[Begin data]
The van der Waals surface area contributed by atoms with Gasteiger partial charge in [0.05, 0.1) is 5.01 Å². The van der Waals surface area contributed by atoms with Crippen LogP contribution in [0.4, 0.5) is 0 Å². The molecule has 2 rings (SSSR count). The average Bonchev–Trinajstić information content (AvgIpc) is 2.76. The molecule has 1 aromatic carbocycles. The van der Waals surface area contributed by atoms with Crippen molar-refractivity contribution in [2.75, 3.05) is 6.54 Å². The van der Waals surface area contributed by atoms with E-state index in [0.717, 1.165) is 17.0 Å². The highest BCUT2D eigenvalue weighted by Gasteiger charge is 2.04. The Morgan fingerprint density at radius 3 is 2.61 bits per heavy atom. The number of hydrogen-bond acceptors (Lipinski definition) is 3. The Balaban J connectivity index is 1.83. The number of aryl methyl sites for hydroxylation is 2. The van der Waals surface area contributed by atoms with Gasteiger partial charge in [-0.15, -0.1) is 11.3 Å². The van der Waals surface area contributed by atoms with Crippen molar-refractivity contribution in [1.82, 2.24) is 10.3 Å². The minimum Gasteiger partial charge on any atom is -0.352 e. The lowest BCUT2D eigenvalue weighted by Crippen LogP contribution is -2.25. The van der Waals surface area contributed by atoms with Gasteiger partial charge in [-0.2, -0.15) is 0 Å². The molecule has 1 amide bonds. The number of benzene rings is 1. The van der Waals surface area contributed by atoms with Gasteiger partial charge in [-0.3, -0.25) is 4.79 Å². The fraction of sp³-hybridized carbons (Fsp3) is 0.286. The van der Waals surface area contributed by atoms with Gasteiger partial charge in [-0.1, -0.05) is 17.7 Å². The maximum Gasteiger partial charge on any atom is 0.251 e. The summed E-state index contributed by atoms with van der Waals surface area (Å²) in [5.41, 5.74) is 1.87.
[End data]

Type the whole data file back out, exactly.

The van der Waals surface area contributed by atoms with Gasteiger partial charge in [0.05, 0.1) is 5.01 Å². The van der Waals surface area contributed by atoms with Crippen LogP contribution in [0.4, 0.5) is 0 Å². The molecule has 2 rings (SSSR count). The average Bonchev–Trinajstić information content (AvgIpc) is 2.76. The molecule has 1 aromatic carbocycles. The van der Waals surface area contributed by atoms with Crippen molar-refractivity contribution in [2.75, 3.05) is 6.54 Å². The van der Waals surface area contributed by atoms with E-state index in [0.717, 1.165) is 17.0 Å². The highest BCUT2D eigenvalue weighted by Gasteiger charge is 2.04. The Morgan fingerprint density at radius 3 is 2.61 bits per heavy atom. The number of hydrogen-bond acceptors (Lipinski definition) is 3. The Balaban J connectivity index is 1.83. The number of aryl methyl sites for hydroxylation is 2. The van der Waals surface area contributed by atoms with Gasteiger partial charge in [-0.15, -0.1) is 11.3 Å². The van der Waals surface area contributed by atoms with Crippen molar-refractivity contribution in [1.82, 2.24) is 10.3 Å². The minimum Gasteiger partial charge on any atom is -0.352 e. The lowest BCUT2D eigenvalue weighted by Crippen LogP contribution is -2.25. The van der Waals surface area contributed by atoms with Gasteiger partial charge in [-0.2, -0.15) is 0 Å². The molecule has 1 amide bonds. The number of benzene rings is 1. The van der Waals surface area contributed by atoms with Gasteiger partial charge in [-0.3, -0.25) is 4.79 Å². The fraction of sp³-hybridized carbons (Fsp3) is 0.286. The van der Waals surface area contributed by atoms with Gasteiger partial charge in [-0.1, -0.05) is 17.7 Å². The maximum Gasteiger partial charge on any atom is 0.251 e. The summed E-state index contributed by atoms with van der Waals surface area (Å²) in [5.41, 5.74) is 1.87.